I find it difficult to believe now that back in the early days of blogging I demanded severely what on earth was so interesting about knitting socks. I didn't get it, I said. What was the draw, the attraction that created such obsessive behaviour among my fellow-bloggers?
Ah well, we all grow and look back on our childish foibles with amusement.
This is by way of reassuring you that Sock Madness is still very much on the go. As I write, there are about three and half hours to go to the first possible time for release of Pattern 3. Back in those early foolish days I simply would not have believed that knitters all over the world - hi Snidknits in Bangalore, hi Linnakat in Kenya, hi Norway Kate! - could or would be poised at their computers, yarn wound, needles at the ready, waiting for the moment that the pattern dropped into their email boxes. But they are, we are, and the pressure and tension and excitement that the whole thing generates has to be experienced to be fully comprehended.
It's going to be laceweight this time round, and Celtic Memory is ready - well, as ready as she'll ever be.
Here are eight tiny balls of cobweb-weight yarn wound and eager for the start. It's going to be one of those multi-stranded patterns, we think, where you move gradually from one colourway to the next by changing one fine strand at a time. We think. We don't know until we SEE THAT PATTERN.
Which should be here any time from 3 hrs 20 minutes on.
Celtic Memory has to fly off somewhere tomorrow morning extremely early - so early in fact, that it is a matter of some conjecture whether the pattern will arrive in time. Extreme gloom will result if it does not, especially as it passeth man's knowledge when said pattern's and Celtic Memory's paths will cross again for a few days. Enough time for everybody else to have passed her out on the racetrack and crossed the finishing line in the meantime. Ah well, let's be philosophical. No, let's not. GIMME THAT PATTERN RIGHT NOW, Y'HEAR?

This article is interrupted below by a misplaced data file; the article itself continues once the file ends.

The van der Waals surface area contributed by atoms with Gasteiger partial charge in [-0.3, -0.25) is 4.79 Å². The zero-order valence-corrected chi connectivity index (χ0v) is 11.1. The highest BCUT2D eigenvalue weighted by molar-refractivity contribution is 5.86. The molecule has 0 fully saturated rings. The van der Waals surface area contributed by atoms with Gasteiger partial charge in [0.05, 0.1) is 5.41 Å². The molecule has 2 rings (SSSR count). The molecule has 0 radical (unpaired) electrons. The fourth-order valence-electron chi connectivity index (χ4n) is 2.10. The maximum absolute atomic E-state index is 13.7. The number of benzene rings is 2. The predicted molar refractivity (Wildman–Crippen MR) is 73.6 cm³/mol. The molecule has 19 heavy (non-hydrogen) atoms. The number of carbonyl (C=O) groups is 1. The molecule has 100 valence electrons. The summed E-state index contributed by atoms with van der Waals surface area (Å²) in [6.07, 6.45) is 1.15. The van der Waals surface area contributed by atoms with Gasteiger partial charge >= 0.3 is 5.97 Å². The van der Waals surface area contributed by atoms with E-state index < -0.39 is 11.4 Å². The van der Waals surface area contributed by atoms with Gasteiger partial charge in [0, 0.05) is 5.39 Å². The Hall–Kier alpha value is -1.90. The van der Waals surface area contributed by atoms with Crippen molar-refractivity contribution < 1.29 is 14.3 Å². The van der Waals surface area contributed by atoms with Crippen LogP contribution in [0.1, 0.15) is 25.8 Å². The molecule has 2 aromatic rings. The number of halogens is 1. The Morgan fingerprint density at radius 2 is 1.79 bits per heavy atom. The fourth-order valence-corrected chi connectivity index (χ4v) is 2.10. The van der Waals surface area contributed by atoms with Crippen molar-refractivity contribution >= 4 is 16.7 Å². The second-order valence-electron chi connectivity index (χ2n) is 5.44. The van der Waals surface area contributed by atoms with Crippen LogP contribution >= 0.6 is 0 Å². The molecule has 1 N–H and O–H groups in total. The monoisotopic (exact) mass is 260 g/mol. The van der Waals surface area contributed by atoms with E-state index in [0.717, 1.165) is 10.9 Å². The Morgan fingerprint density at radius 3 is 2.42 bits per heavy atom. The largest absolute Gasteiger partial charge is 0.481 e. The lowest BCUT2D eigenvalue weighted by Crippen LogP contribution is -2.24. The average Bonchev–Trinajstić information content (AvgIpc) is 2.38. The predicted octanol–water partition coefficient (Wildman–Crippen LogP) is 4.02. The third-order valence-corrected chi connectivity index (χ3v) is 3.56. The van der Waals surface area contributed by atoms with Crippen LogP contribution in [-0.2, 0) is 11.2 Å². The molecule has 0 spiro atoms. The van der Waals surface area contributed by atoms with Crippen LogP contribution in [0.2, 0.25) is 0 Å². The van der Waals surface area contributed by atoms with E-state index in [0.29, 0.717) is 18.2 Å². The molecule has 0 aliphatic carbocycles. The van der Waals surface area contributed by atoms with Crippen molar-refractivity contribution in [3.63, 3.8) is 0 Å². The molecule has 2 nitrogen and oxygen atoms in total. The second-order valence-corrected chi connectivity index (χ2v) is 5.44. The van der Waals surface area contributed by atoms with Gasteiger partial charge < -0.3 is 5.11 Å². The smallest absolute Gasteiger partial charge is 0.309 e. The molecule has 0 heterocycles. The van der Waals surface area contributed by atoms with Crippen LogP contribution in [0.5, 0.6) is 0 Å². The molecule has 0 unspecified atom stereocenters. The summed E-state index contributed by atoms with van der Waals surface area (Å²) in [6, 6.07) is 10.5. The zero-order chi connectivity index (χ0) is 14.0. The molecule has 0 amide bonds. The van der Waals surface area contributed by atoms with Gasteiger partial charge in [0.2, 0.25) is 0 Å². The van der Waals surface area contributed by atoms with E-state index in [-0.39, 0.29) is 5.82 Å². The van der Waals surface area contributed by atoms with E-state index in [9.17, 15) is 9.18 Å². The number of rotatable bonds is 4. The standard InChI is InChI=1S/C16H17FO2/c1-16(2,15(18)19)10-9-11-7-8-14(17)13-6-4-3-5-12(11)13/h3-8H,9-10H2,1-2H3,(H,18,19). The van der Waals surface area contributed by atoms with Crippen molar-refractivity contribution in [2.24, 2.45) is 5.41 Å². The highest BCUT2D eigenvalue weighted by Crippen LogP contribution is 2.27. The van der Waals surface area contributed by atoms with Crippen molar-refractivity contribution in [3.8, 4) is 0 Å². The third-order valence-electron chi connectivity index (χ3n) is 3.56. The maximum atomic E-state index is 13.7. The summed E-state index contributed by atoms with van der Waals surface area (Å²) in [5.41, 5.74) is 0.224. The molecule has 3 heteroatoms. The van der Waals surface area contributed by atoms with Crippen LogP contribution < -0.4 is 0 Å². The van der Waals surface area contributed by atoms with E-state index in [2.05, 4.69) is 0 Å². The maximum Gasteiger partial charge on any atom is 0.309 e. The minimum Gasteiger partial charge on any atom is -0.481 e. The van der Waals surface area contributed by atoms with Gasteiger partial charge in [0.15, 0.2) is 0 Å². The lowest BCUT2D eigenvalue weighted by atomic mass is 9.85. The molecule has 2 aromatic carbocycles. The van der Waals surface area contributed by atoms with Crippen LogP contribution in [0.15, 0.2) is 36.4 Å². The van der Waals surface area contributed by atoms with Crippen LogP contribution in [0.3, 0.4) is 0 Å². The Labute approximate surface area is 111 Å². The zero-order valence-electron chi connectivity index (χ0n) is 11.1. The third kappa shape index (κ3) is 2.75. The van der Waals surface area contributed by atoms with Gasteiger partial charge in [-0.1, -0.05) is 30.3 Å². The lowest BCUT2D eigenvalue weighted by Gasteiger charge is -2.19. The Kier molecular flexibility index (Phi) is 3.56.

The weather has returned to winter here in West Cork with shockingly unseasonable ice, sleet and even, on one occasion, a veritable blizzard.
The dogs have been much disinclined to venture forth, preferring instead to watch the antics of birds and baby rabbits from the comfort of the rocking chair.
Oh I have to tell you something so exciting about the nesting birds! Don't have a picture of this one, because it really was so unexpected and to have picked up a camera would have shattered the moment, but just listen to this.
We had, as you know, put out lots of dog hair for the birds to take for lining their nests. This little coal tit - don't know what you'd call him in America, but he's one of the smaller chickadees - had come in to get a bundle. I noticed that he was taking ages tugging at the hair and wondered what he was doing. Do you know what he WAS doing? He was standing on a small pile of it, holding it firmly underneath one claw on the branch, while with the other claw he pulled out long fine strands. When he'd got a fine strand, he took it carefully in his beak, keeping it at full length, and went back to pulling out more. Eventually he had a whole light as air bundle of finely combed wool, and he flew busily off with it, well content with his work.
That coal tit was carding the wool! He was doing exactly what I do with my carding combs, only he was using the two claws nature gave him and making an excellent job of it. Why take home a big hard lump of fur when you could please your mate mightily by bringing soft lofty batting? I was so thrilled to have seen it, I had tears in my eyes. Of course the chance of seeing him doing it again is slight, but we're ready with cameras if he does.
Have you ever seen a bird doing that? If you have, tell me all about it. I love to see that instinctive behaviour which we had to learn painstakingly.
When the weather did improve slightly, took the in-progress Falling Rain socks out for a drive and thought I'd give you some Socks With A View.
Here is one of them sitting happily on the dashboard, looking down at Upper Lake, Killarney.
and here is the other reclining on the moss further down the road. I realise it's rather small in the picture but I thought you'd appreciate the background rather more.
You can't see them in this picture because they're in my hands. I was wandering back across the lane from admiring some lambs in a field, and saw this adorable little ruined cottage absolutely begging for a kind owner.
And here they are back home again, somewhat more progressed. Isn't this a lovely pattern?
Enough. Celtic Memory is off to bed, to rise again at the ungodly hour of 3.45 am. The email will be checked before she has to leave for the airport. Here's hoping that pattern is there. (If I got up at 2 am, it just might have arrived...)